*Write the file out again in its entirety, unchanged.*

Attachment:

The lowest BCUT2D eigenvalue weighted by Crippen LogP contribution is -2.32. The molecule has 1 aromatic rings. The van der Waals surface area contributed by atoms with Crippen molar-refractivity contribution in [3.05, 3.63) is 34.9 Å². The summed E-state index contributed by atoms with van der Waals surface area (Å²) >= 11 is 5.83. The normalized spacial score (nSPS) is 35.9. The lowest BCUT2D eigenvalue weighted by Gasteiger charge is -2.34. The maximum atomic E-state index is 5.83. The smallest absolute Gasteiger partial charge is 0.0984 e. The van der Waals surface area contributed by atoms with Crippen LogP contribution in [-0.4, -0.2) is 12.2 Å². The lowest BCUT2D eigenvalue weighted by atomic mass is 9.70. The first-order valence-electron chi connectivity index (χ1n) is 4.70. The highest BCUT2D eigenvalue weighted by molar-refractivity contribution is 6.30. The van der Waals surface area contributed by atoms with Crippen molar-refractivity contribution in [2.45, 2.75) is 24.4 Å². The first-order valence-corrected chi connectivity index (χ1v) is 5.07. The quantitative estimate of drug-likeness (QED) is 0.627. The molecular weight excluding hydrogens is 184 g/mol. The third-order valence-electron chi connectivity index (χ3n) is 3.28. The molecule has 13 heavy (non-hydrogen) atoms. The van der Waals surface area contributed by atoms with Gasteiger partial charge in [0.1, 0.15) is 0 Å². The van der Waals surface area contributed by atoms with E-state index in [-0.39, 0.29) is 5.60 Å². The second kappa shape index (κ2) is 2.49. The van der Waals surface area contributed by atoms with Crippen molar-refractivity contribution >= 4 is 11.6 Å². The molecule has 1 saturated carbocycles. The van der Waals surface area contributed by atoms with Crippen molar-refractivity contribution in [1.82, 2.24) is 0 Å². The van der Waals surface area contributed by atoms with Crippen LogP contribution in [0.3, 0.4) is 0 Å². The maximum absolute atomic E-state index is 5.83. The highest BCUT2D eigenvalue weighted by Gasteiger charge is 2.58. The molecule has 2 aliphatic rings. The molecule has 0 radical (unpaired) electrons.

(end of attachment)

The lowest BCUT2D eigenvalue weighted by Crippen LogP contribution is -2.32. The molecule has 1 aromatic rings. The van der Waals surface area contributed by atoms with Crippen molar-refractivity contribution in [3.05, 3.63) is 34.9 Å². The summed E-state index contributed by atoms with van der Waals surface area (Å²) >= 11 is 5.83. The normalized spacial score (nSPS) is 35.9. The lowest BCUT2D eigenvalue weighted by Gasteiger charge is -2.34. The maximum atomic E-state index is 5.83. The smallest absolute Gasteiger partial charge is 0.0984 e. The van der Waals surface area contributed by atoms with Crippen LogP contribution in [-0.4, -0.2) is 12.2 Å². The lowest BCUT2D eigenvalue weighted by atomic mass is 9.70. The first-order valence-electron chi connectivity index (χ1n) is 4.70. The highest BCUT2D eigenvalue weighted by molar-refractivity contribution is 6.30. The van der Waals surface area contributed by atoms with Crippen molar-refractivity contribution in [2.45, 2.75) is 24.4 Å². The first-order valence-corrected chi connectivity index (χ1v) is 5.07. The quantitative estimate of drug-likeness (QED) is 0.627. The molecular weight excluding hydrogens is 184 g/mol. The third-order valence-electron chi connectivity index (χ3n) is 3.28. The molecule has 13 heavy (non-hydrogen) atoms. The van der Waals surface area contributed by atoms with Gasteiger partial charge in [0.1, 0.15) is 0 Å². The van der Waals surface area contributed by atoms with E-state index in [-0.39, 0.29) is 5.60 Å². The second kappa shape index (κ2) is 2.49. The van der Waals surface area contributed by atoms with Crippen molar-refractivity contribution >= 4 is 11.6 Å². The molecule has 1 saturated carbocycles. The van der Waals surface area contributed by atoms with Crippen molar-refractivity contribution in [1.82, 2.24) is 0 Å². The van der Waals surface area contributed by atoms with Crippen LogP contribution in [0.3, 0.4) is 0 Å². The maximum absolute atomic E-state index is 5.83. The highest BCUT2D eigenvalue weighted by Gasteiger charge is 2.58. The molecule has 2 aliphatic rings. The molecule has 0 radical (unpaired) electrons.